Lets say you invested in a mutual fund in 2019 and decided to keep it invested for five years. To decode the performance, initially, you will have to compute the annual return for each investment year.

Once you have these values, add them and divide the overall value by 5, i.e. the number of investment years.

Annual return for 2019 will be 3%
Annual return for 2020 will be 7%
Annual return for 2021 will be 5%
Annual return for 2022 will be 12%
Annual return for 2023 will be 1%

Annualised Return i.e. Adding the returns of five years and dividing it by investment years
[(1 + 0.03) x (1 + 0.07) x (1 + 0.05) x (1 + 0.12) x (1 + 0.01) ]1/5 – 1
Annualised Return will be 5.53%

Compounded Annual Growth Rate (CAGR)

When the investment period is more than a year, investors find the CAGR computing method more significant. It incorporates the time value of the invested funds and denotes the mean annual growth rate. Incorporating time value allows to smoothen out the volatility at the end returns over the investment horizon.
CAGR = (Ending value / Beginning value)1/n– 1.

Lets understand this through an example:
Suppose Person B invested INR 1 lakh in a mutual fund three years ago. The initial NAV for the MF was recorded at INR 20. As per the current scenario, the NAV is INR 40. For this case, the: CAGR = 25.99%.

Compared with the absolute returns, this computation method provides a reliable picture of the mutual fund performance for the given investment time frame. However, if the mutual fund investment stretches for a prolonged period with regular instalments (SIP), the CAGR method seems to be less effective.

Extended Internal Rate of Return for SIPs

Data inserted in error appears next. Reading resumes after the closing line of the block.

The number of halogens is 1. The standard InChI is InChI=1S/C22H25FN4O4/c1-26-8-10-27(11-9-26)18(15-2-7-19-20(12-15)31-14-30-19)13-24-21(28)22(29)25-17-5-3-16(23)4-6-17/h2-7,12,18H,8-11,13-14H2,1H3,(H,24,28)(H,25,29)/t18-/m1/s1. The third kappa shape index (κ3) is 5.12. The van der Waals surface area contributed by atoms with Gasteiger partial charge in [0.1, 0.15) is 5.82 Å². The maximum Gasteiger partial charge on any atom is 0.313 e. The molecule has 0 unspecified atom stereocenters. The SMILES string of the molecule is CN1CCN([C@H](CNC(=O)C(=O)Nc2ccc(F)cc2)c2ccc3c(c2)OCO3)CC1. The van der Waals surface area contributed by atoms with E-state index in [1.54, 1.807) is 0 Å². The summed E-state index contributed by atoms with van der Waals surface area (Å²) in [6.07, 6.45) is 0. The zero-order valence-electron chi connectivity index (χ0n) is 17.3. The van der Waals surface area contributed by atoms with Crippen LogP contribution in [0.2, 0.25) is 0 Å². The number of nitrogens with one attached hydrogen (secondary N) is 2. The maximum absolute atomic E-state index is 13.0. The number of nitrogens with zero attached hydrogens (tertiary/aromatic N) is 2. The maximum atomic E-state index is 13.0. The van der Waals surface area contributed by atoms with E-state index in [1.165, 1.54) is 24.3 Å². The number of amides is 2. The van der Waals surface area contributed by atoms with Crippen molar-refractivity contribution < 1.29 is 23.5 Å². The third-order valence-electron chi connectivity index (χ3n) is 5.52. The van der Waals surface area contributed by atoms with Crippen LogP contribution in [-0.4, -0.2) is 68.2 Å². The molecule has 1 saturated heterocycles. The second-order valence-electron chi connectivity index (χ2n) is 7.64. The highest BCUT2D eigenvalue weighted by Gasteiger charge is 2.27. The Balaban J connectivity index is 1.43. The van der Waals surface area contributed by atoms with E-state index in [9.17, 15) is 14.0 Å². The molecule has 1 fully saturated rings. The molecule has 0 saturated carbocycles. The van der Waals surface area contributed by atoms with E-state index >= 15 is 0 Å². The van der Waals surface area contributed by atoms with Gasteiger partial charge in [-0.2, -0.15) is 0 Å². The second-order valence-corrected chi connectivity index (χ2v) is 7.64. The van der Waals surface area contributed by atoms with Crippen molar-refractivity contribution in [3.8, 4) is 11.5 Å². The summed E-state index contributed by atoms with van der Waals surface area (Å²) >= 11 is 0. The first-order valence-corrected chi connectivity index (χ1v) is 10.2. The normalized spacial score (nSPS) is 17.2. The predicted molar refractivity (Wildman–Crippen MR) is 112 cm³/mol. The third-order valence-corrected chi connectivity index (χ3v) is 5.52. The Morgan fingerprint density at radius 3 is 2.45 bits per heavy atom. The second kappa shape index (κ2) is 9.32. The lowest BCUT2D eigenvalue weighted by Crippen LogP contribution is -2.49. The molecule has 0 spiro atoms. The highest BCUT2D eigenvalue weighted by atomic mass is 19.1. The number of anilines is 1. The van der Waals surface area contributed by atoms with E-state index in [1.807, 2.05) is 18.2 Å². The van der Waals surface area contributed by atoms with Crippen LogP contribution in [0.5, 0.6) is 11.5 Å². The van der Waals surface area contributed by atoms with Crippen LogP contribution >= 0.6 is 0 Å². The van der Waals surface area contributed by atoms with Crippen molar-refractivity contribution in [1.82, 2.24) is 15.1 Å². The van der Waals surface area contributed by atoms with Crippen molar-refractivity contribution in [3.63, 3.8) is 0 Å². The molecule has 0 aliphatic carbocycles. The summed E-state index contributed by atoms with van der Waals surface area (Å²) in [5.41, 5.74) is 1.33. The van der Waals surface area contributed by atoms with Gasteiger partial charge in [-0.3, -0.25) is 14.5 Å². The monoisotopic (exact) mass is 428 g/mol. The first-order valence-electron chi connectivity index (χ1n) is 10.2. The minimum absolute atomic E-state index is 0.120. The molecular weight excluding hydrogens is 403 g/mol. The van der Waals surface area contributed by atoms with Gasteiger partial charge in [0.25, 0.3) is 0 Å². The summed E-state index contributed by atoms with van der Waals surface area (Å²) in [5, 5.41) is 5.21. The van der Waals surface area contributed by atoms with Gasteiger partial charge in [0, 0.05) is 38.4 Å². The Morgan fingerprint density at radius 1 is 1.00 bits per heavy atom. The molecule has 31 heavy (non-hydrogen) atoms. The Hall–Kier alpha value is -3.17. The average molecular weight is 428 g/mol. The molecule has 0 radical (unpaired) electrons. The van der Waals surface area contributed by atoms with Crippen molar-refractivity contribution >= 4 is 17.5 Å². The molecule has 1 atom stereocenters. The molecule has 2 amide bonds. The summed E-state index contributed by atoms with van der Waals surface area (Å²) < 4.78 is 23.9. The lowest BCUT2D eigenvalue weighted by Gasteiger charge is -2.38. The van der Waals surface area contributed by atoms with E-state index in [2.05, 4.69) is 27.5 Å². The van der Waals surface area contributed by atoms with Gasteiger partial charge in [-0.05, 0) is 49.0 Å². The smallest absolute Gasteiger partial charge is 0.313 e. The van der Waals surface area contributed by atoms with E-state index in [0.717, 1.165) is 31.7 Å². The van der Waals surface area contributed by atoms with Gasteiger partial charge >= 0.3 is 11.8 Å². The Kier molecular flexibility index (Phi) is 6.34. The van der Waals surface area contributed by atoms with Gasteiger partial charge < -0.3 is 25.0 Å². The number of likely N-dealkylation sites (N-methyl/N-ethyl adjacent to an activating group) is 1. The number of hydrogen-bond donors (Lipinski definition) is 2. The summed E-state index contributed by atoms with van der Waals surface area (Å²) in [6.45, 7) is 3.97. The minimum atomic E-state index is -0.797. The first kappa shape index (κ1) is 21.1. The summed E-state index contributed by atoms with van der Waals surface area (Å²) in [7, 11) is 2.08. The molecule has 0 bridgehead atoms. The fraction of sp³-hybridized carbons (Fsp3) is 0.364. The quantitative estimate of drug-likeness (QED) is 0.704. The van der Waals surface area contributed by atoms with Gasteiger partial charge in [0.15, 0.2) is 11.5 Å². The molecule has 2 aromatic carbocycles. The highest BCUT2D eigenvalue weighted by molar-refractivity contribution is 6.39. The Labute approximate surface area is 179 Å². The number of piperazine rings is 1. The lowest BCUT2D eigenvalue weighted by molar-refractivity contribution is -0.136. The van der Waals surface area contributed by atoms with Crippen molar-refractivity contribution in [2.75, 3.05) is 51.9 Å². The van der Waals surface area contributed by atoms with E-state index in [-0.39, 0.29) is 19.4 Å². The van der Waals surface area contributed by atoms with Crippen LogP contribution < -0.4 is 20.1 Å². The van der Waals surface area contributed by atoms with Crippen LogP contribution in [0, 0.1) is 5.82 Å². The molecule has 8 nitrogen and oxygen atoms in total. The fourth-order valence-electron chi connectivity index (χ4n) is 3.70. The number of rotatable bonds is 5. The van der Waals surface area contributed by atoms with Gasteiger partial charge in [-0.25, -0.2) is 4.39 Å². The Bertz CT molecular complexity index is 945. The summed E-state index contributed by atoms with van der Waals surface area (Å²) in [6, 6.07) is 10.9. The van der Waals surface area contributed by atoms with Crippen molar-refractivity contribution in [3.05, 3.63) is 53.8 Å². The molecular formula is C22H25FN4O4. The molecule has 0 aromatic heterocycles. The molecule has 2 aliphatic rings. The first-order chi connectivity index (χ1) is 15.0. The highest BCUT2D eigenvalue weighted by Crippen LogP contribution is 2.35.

XIRR or Extended Internal Rate of Returns computes the ‘internal’ return rate (annualised yield) specifically for scheduled cash flows occurring at irregular intervals. XIRR represents the aggregation of diverse CAGRs for a Systematic Investment Plan. In such an investment, you regularly invest a certain amount for a long tenure and get returns at maturity.

You get several units based on the NAV value of the invested mutual fund. You keep on accumulating these units from the first day of your investment. When you decide to redeem the total units on the final day, you will be getting the maturity amount for the invested funds. This amount will equal the NAV value in multiplication with the total number of units you own. For calculating the mutual fund returns on the invested amount through XIRR in Excel, you need to have the SIP amount, investment dates, redemption date and maturity amount. There is no need to know the NAV value of the investment.

Here is an example to understand how returns are computed through XIRR. Person Z invested INR 2000/ month from January 1, 2020. The person kept on investing for six months. At the end of the investment period, Person Z will redeem an amount of INR 11,000.

Date of investment towards the SIPInvestment Amount
January 2020INR 2000
February 2020INR 2000
March 2020INR 2000
April 2020INR 2000
May 2020INR 2000
June 2020INR 2000
Total Investment AmountINR 10,000

XIRR = 45.27% per annum (use Excel)